Apocryphal books about Adam and his life were produced in late antiquity and in the Middle Ages, and the theme was also quite popular in Jewish and Christian iconography, in medieval morality plays, and in Renaissance art and literature. Well known among the latter is John Milton's Paradise Lost, illustrated by John Dryden. Michelangelo's great Creation of Adam in the Sistine Chapel, the Edenic world in the imagination of the modern painter Marc Chagall, and the agonies of loss, guilt, and punishment seen in the works of Franz Kafka demonstrate the continuing power of the theme of Adam's expulsion from Eden.
Fishbane, Michael. Text and Texture. New York, 1979. See pages 17–23.
Ginzberg, Louis. The Legends of the Jews (1909–1938). 7 vols. Translated by Henrietta Szold et al. Reprint, Philadelphia, 1937–1966. See volume 1, pages 49–102; volume 5, pages 63–131; and the index.
Le Bachelet, Xavier. "Adam." In Dictionnaire de théologie catholique, vol. 1, cols. 368–386. Paris, 1903.
Sarna, Nahum M. Understanding Genesis. New York, 1972. See pages 12–18.
Speiser, E. A. Genesis. Anchor Bible, vol. 1. Garden City, N.Y., 1964. See pages 3–28.
Michael Fishbane (1987)
The name given in the genealogical lists of Gn 4.25–5.5 to the first human being, identical in form with the Hebrew word for man, 'ādām. He is named simply Man, not merely because he was the first man, but rather because he was regarded as the type of all mankind (Gn 5.2). However, in the story of paradise and the Fall of Man in Gn 2.4b–3.24 the term is always preceded by the definite article in Hebrew, hā-’ādām, "the man," and therefore in this section it should not be translated as if it were a proper noun. The Hebrew word 'ādām means man in the sense of "mankind"; to designate an individual man, Hebrew must use the term ben ’ādām, son, i.e., member, of the human race. This fact is of some importance in the interpretation of the story of the fall of man, in which the inspired author is speaking not so much about an individual man as about the whole human race typified by this individual.
The derivation of the Hebrew word 'ādām is uncertain. Probably there is nothing more than a folk etymology in Gn 2.7 where it is implied that man is called 'ādām because God formed him out of the dirt of the 'ădāmâ (ground). But in any case, the author of Gn 2.4b–3.24
makes skillful use of this derivation: because man ('ādām ) was formed from the ground ('ădāmâ ), he is destined to till the ground (Gn 2.5) in hard labor (3.17, 23) and ultimately go back to it in death (3.17).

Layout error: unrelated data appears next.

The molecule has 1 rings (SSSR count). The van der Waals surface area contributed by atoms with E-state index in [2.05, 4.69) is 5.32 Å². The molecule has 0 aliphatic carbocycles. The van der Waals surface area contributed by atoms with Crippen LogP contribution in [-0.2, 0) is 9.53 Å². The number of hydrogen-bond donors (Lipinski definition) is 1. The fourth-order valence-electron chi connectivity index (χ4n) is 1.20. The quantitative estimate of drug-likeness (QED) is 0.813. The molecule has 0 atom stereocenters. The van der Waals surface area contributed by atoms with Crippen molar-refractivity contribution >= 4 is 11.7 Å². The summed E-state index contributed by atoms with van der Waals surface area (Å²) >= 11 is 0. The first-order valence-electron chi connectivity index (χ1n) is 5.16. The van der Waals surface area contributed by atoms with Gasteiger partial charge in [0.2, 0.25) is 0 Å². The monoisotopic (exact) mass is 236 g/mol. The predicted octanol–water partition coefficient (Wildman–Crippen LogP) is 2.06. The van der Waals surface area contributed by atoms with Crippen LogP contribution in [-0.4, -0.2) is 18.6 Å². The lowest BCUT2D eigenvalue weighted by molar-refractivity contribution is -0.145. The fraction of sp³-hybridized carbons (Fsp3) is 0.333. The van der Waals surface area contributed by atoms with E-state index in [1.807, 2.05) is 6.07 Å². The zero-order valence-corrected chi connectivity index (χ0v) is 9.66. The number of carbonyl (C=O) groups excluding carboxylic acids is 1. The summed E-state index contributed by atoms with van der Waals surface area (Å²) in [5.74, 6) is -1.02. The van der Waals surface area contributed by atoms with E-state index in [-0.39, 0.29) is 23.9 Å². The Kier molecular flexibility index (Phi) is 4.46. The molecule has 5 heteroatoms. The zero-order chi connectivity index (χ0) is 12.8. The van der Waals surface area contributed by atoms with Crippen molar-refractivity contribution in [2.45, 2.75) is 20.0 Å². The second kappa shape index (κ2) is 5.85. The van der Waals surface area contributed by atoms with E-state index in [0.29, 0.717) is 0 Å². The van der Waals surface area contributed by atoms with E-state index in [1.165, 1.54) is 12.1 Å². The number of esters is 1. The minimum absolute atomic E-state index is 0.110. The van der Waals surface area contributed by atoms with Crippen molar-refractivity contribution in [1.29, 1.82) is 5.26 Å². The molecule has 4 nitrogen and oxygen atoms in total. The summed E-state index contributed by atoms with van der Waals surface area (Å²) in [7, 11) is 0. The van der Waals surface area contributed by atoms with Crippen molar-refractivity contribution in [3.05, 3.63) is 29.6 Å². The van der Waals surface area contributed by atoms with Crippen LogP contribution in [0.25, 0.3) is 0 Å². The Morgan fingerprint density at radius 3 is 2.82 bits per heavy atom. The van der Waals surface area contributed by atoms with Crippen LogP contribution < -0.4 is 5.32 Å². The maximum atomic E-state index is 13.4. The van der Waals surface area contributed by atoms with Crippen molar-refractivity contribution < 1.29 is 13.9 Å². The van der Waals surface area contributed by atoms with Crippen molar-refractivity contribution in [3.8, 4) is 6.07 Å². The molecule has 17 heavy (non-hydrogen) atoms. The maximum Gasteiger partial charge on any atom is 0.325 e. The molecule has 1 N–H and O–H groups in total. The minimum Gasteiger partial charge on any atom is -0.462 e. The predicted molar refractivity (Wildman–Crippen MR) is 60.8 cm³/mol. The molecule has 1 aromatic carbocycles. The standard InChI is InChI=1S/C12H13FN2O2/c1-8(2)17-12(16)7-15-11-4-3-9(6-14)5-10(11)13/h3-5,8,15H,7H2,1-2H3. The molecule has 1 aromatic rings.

According to the genealogies of the patriarchs, Adam lived for 930 years (Gn 5.5). The children that eve bore him were Cain, Abel and Seth (4.1–2, 25).
After these first few chapters of Genesis, Adam is not mentioned again in the Old Testament until the books written in the last few centuries before Christ (1 Chr 1.1; Tb 8.6; Sir 17.1–4; 49.16; Wis 2.23–24; 9.2–3; 10.1–2), when people began to speculate about the first man. Several curious tales are told about Adam in the apocryphal and rabbinical writings.
In the New Testament, besides the passing references in Lk 3.38, Acts 17.26, and Jude 14, Adam is mentioned in connection with the Christian doctrine on marriage (Mt 19.4–6; Eph 5.31), the position of women (1 Cor 11.7–12; 1 Tm 2.13–14), and especially the teachings of St. Paul on the universality of grace (Rom 5.12–21), the resurrection of the dead (1 Cor 15.21–22), and the state of the glorified body (1 Cor 15.45–49). Paul draws an important contrast between "the first, the old, the earthly Adam" of Genesis and "the second, the new, the heavenly Adam" who is Christ; the former is the "figure" (τύπος) of the latter (Rom 5.14). The Christian must "strip off the old Adam and his deeds and put on the new Adam, so that he may be renewed unto perfect knowledge according to the image of his Creator" (Col 3.9–10).
In theology both Greek and Latin fathers affirmed a privileged state for Adam, head of the human race, before his sin, but the enumeration and analysis of his gifts were arrived at slowly. Some, such as Gregory of Nyssa, tended to elaborate; others, such as Irenaeus, tended to attenuate the Genesis paradisal passages. Augustine formulated the traditional gifts: immortality, impassibility, integrity,
a marvelous knowledge. He made the gift of original justice seem the same as sanctifying grace. Anselm followed Augustine but saw original justice as pertaining to the nature of man. Aquinas taught that Adam was created in grace but left room for a distinction between sanctifying grace and original justice, the former regarded not as a formal constituent of original justice but as efficient cause. He followed Augustine's enumeration of the gifts, as did most scholastics up until the present century. A triple subordination existed in Adam. His reason was subject to God, the lower powers to reason, the body to the soul; and the first subjection was the cause of both the second and third (St. Thomas, Summa theologiae, 1a, 95.1). The Church is more cautious than its theologians. Nowhere are the gifts singly defined. Trent uses the phrase "holiness and justice" to indicate them (H. Denzinger, Enchiridion symbolorum, 1511).